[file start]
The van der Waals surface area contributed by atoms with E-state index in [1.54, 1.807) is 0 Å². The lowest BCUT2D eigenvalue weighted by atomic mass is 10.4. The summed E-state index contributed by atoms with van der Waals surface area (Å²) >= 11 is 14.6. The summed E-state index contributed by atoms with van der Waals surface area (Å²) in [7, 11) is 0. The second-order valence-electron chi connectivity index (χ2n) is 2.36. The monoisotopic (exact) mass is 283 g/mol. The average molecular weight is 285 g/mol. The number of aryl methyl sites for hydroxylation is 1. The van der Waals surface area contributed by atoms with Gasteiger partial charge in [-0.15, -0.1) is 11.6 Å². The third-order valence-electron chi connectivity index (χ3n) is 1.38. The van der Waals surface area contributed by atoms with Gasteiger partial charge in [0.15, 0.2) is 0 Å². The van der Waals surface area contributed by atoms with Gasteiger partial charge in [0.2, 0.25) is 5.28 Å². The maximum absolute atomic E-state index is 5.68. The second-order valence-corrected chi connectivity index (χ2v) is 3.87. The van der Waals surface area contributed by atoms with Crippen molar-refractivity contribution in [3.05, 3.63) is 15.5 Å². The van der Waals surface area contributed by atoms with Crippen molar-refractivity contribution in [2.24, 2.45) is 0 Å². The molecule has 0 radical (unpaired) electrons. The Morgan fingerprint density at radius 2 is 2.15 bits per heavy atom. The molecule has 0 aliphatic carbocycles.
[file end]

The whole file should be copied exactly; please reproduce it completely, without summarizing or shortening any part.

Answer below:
The van der Waals surface area contributed by atoms with E-state index in [1.54, 1.807) is 0 Å². The lowest BCUT2D eigenvalue weighted by atomic mass is 10.4. The summed E-state index contributed by atoms with van der Waals surface area (Å²) >= 11 is 14.6. The summed E-state index contributed by atoms with van der Waals surface area (Å²) in [7, 11) is 0. The second-order valence-electron chi connectivity index (χ2n) is 2.36. The monoisotopic (exact) mass is 283 g/mol. The average molecular weight is 285 g/mol. The number of aryl methyl sites for hydroxylation is 1. The van der Waals surface area contributed by atoms with Gasteiger partial charge in [-0.15, -0.1) is 11.6 Å². The third-order valence-electron chi connectivity index (χ3n) is 1.38. The van der Waals surface area contributed by atoms with Gasteiger partial charge in [0.15, 0.2) is 0 Å². The van der Waals surface area contributed by atoms with Gasteiger partial charge in [0.2, 0.25) is 5.28 Å². The maximum absolute atomic E-state index is 5.68. The second-order valence-corrected chi connectivity index (χ2v) is 3.87. The van der Waals surface area contributed by atoms with Crippen molar-refractivity contribution in [3.05, 3.63) is 15.5 Å². The van der Waals surface area contributed by atoms with Crippen molar-refractivity contribution in [2.24, 2.45) is 0 Å². The molecule has 0 radical (unpaired) electrons. The Morgan fingerprint density at radius 2 is 2.15 bits per heavy atom. The molecule has 0 aliphatic carbocycles.